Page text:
Swelling (edema)
Radiation causes tumor cells to die. The body’s natural response to cell death or injury is swelling. Edema is extra fluid, or swelling, within the tissues of the brain. If brain swelling occurs, it can cause headaches, weakness, seizures, confusion, or speech difficulty. It may also worsen the symptoms that were present before treatment. If you start to feel uncomfortable with headaches or any other symptoms, call your neurosurgeon or radiation oncologist. Steroid medication (dexamethasone) may be given to reduce brain swelling and fluid within the tumor. Steroids should always be taken with food to protect your stomach and prevent nausea. Steroids can also affect the normal bacteria in your mouth and cause a yeast infection called thrush, which appears as whitish patches on the tongue. Do not abruptly stop taking steroids. A tapering schedule is required to avoid withdrawal.

Radiation necrosis
In some cases, radiosurgery may cause the center of the tumor to become necrotic (dead). Radiation necrosis can happen anytime, but it most often occurs 6 to 12 months after radiosurgery. This dying tissue can become toxic to surrounding normal tissue, and swelling may occur. Radiation necrosis may look similar to tumor regrowth on an MRI scan. Specialized tests such as MR spectroscopy/perfusion may help differentiate between necrosis and tumor. Treatment for radiation necrosis may include:

  • Medicines that reduce inflammation, 5-LOXIN (Boswellia serrata).
  • A drug called bevacizumab (Avastin) may be given if other treatments are not effective.
  • Hyperbaric oxygen therapy (treatment in an oxygen chamber) may be prescribed to help damaged brain tissue heal.
  • In some cases, surgery may be needed to remove the necrotic tissue.

What are the results?

After radiosurgery, MRI scans will be taken periodically so that your doctors can look for signs of response. Several months may pass before the effects of treatment are visible. Some tumors or lesions may be completely eliminated with radiation. For others, the goal is to stop or halt the growth. In some cases, the tumor is considered “controlled,” even if it does not shrink.

Figure 6. Following radiation, slow-growing (benign) tumors shrink gradually over time.

For benign tumors, the goal is to stop or control the tumor's growth. About 60% of patients with a meningioma show tumor shrinkage after radiosurgery, while about 30% of tumors remain the same (Fig. 6). Fewer than 10% of these tumors continue to grow.

Figure 7. Fast-growing malignant tumors like metastatic lung cancer shrink rapidly after radiation.

For metastatic tumors, the goal of shrinking or stopping the tumor's growth is achieved in 80-90% of patients (Fig. 7).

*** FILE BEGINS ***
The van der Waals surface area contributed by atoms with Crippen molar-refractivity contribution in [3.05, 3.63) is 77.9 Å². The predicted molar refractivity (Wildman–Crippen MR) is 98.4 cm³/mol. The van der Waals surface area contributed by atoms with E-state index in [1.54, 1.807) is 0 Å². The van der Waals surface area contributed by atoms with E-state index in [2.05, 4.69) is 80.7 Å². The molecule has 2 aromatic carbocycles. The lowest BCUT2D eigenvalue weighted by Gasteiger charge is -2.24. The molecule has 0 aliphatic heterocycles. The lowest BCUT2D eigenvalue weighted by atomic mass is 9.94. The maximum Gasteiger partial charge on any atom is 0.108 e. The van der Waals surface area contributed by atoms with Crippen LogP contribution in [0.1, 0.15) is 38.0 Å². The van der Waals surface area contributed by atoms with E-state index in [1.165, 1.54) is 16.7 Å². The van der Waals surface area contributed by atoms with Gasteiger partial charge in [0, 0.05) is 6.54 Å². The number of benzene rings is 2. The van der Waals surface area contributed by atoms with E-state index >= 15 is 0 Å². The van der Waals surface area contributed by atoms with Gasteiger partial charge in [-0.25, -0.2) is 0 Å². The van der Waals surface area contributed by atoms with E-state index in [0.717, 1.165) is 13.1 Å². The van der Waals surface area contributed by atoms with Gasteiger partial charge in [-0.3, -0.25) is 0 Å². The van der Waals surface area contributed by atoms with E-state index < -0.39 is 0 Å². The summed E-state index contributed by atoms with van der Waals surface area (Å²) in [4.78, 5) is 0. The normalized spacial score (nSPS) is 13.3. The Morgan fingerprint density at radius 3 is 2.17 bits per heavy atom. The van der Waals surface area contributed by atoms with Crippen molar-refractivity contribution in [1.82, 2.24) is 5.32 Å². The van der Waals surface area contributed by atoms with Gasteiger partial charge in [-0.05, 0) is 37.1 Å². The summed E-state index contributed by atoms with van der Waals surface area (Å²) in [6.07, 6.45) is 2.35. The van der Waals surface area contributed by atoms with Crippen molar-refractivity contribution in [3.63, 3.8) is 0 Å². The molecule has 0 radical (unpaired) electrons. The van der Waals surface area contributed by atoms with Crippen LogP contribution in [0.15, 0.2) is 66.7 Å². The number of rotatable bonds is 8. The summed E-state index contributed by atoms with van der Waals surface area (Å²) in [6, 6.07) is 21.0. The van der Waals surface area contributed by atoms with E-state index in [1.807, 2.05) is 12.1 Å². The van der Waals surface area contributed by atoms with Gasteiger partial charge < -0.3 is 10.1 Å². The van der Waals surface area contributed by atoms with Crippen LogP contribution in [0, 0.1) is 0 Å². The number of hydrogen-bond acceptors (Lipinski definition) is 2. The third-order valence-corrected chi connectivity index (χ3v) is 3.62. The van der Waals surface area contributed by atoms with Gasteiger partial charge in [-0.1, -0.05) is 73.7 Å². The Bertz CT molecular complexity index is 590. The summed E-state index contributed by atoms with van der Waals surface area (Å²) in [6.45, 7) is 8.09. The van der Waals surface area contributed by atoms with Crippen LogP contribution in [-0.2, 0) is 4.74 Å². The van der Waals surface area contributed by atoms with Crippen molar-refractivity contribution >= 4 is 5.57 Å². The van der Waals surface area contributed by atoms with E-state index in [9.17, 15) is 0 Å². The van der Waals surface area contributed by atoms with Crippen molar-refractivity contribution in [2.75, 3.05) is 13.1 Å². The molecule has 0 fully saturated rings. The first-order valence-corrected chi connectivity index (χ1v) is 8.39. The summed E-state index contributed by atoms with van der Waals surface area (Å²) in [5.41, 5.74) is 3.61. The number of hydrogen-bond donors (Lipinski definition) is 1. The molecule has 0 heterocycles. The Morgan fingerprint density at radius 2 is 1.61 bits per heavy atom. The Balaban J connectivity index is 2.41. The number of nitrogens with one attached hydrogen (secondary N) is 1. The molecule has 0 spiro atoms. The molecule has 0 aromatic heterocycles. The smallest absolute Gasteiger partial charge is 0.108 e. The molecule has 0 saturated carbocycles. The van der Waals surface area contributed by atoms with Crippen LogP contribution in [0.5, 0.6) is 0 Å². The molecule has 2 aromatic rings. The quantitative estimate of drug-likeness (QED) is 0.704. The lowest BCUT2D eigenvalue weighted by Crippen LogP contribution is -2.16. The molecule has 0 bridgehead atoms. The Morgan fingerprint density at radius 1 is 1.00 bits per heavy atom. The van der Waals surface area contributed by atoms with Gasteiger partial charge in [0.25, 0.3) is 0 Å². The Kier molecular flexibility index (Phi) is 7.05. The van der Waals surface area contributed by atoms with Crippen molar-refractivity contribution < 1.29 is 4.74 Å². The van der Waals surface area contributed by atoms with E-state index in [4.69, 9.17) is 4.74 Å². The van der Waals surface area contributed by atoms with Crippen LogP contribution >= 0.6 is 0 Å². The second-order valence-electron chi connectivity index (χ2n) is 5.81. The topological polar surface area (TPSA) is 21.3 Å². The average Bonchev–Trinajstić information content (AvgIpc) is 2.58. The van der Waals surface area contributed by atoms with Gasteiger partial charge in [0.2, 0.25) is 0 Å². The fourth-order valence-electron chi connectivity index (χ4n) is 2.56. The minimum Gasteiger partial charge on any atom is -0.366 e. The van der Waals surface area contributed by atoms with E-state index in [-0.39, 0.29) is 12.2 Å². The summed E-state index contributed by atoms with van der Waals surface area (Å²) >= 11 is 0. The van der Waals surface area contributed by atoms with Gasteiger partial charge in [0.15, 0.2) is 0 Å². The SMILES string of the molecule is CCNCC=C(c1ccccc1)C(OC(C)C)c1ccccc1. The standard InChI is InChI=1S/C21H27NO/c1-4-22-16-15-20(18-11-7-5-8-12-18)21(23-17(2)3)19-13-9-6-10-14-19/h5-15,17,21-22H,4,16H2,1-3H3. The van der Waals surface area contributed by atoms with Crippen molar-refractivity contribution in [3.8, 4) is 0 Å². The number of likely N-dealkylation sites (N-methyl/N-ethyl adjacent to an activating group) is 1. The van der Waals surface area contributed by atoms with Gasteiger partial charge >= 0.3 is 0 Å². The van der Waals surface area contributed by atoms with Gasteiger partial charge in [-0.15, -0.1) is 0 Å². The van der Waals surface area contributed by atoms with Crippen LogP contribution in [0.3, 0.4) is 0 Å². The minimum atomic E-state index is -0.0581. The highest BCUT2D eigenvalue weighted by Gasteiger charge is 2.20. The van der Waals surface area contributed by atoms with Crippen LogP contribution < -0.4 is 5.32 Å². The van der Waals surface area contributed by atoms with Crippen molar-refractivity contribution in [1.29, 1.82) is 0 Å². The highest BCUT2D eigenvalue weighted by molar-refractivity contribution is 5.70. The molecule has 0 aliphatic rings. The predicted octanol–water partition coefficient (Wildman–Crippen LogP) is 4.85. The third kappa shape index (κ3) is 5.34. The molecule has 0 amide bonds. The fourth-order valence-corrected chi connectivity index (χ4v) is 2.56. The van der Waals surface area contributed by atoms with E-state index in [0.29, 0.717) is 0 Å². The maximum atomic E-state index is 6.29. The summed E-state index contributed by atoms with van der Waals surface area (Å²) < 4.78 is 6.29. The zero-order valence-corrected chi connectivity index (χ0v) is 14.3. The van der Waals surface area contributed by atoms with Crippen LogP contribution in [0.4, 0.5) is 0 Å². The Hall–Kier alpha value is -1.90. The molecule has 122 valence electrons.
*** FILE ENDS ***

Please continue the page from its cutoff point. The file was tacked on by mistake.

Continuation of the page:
For malignant primary tumors, results vary depending on the size, location, and type of tumor. Talk to your doctor about your specific prognosis.

Sources & links

If you have questions, please contact Mayfield Brain & Spine at 513-221-1100.

Links
www.cancer.gov
www.irsa.org
www.abta.org
www.elekta.com/patients/

Glossary

benign: not cancerous.
malignant: cancerous.
metastatic: a cancerous tumor that has spread from its original source (e.g., lung, breast).
stereotactic: a precise method for locating structures within the body through the use of 3-dimensional coordinates.
target: the area where radiation beams are aimed; usually a tumor, malformation, or lesion.


updated: 4.2018
reviewed by > Ronald Warnick, MD, Mayfield Clinic

Mayfield Certified Health InfoMayfield Certified Health Info materials are written and developed by the Mayfield Clinic. This information is not intended to replace the medical advice of your health care provider.

Mayfield services

Mayfield Brain & Spine treats hundreds of patients each year with radiation. We are affiliated with leading hospital systems in the Greater Cincinnati-Northern Kentucky Region. Our neurosurgeons collaborate with neuroradiologists, pathologists, medical oncologists, radiation oncologists, and neurointensivists. Together, we are capable of controlling many brain tumors with a combination of treatments, including chemotherapy, immunotherapy, surgery, implant therapy (radiation seeds), and radiosurgery.

We use the most advanced radiation technology available to treat patients with tumors and other abnormalities of the head, neck and body. We target lesions with precisely focused beams of radiation, often making invasive surgery and hospitalization unnecessary.

Radiation technologies like Gamma Knife, Trilogy, and Novalis systems allow us to eradicate some tumors without making any incision at all.

To make an appointment call 513-221-1100.